God's Creation Sings

My earliest memory of intimacy with God is one of my clearest. I was 4 years old and at the time we were living on my grandparent’s land, close to London, Ontario. There was a field beside the house, lavish with Brown-eyed Susan’s. I wandered through the vivid yellow flowers with their warm brown centers. They stood more than waist-high in memory and I was encompassed by their long stems and by something much bigger than myself. I began to sing a favorite song from my mom’s record collection, ”It only takes a spark, to get a fire going, and soon all those around, can warm up to its glowing. That’s how it is with God’s love, once you’ve experienced it, you want to sing, it's fresh like spring, you want to pass it on.” God’s love permeated every ounce of my being as the glory of His creation sang to me. This moment, pure gold.

Several years later we were living on an acreage north of Spirit River, Alberta. A place so remote it took at least 30 minutes on the school bus to get to Rycroft, the even smaller town where I attended Junior High. This was a land so magnificent in its raw beauty that my parents bought the property at a time they couldn’t really afford it. Imagine deathly cold in the winter with long winding roads of sheer ice. Envision the sure softening into spring and then summer, wildflowers and forests, mud so thick I had to abandon my boot firmly ensconced in its grasp more than once. Many hours were spent walking the ridge of a small valley beside our home and this became my Garden of Eden during a weighty time for our family. My mom was struggling through a deep depression and my older sister was battling struggles that left my 12 year old heart thoroughly disconcerted. I cannot tell you what precise cries were uttered, or recall the sweet songs of praise that were sung, but I know the Creator met me in the quietly wide beauty of that landscape. I called out to the vastness and the Creator echoed back His song of love.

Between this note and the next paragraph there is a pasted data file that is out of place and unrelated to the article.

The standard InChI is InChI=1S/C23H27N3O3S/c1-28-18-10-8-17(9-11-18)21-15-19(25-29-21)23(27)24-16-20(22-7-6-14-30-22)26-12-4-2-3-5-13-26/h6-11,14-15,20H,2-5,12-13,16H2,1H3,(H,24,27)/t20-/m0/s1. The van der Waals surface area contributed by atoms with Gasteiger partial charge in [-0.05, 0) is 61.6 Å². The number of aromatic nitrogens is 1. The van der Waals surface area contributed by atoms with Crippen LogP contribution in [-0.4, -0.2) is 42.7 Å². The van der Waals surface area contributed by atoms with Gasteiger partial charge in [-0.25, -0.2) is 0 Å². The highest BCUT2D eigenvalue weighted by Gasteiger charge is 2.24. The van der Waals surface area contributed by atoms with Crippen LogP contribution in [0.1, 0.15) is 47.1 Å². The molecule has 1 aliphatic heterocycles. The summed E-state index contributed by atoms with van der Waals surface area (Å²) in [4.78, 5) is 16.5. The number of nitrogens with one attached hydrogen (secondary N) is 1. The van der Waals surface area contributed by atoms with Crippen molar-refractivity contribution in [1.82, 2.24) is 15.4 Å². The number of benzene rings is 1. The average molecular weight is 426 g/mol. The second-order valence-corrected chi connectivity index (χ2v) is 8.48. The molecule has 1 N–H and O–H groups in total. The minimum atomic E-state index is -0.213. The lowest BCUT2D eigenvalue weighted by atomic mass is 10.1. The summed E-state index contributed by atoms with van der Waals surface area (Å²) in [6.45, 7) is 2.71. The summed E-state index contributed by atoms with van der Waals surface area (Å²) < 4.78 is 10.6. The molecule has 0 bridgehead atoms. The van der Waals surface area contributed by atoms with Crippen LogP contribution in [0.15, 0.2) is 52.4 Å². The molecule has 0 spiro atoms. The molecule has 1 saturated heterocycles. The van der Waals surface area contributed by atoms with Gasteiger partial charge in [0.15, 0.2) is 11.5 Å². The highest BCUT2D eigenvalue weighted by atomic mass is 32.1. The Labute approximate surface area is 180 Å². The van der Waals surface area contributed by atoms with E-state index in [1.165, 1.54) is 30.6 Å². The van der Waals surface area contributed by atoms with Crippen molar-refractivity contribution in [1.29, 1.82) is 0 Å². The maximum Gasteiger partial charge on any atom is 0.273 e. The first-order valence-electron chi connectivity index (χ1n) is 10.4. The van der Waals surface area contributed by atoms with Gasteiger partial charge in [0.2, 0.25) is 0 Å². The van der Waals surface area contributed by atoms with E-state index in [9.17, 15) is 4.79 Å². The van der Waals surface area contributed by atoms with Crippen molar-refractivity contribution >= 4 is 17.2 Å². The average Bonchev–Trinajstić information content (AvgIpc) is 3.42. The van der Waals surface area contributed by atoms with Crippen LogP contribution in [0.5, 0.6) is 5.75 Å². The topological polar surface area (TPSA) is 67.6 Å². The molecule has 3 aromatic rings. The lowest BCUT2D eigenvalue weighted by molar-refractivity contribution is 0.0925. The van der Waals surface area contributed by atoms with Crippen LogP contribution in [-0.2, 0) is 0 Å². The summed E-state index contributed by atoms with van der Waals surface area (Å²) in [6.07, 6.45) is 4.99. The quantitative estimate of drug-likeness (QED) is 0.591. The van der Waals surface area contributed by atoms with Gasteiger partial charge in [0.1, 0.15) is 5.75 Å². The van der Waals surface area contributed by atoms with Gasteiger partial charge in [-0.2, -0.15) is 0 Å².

After studying under Terry Leblanc and Randy Woodley (Indigenous Christian theologians) this summer I’ve come to more fully appreciate that all of creation has something to teach us about the Creator. Scripture points to this from the very beginning, when “God saw all that he had made, and it was very good.” (Gen. 1:31) Please don’t assume that I’m ignoring the fact that sin came into the world, and that humankind was cast out of the garden. Yet both scripture and my experience assert that in spite of the fall, creation is profoundly good because it was made by a good God! The writer of Psalm 148 incites creation to praise its Maker. “Praise him, sun and moon; praise him all you shining stars…you great sea creatures and ocean depths...wild animals and all cattle, small creatures and flying birds...young men and women, old men and children. Let them praise the name of the Lord, for his name alone is exalted; his splendor is above the earth and the heavens.”

Jesus also exhibited a close connection with creation. He walked on water and stilled a storm. He looked to flowers and birds as tangible examples of what it looks like to trust the Maker. He declared that even if people remain silent, the rocks themselves will cry out! (Luke 19:40)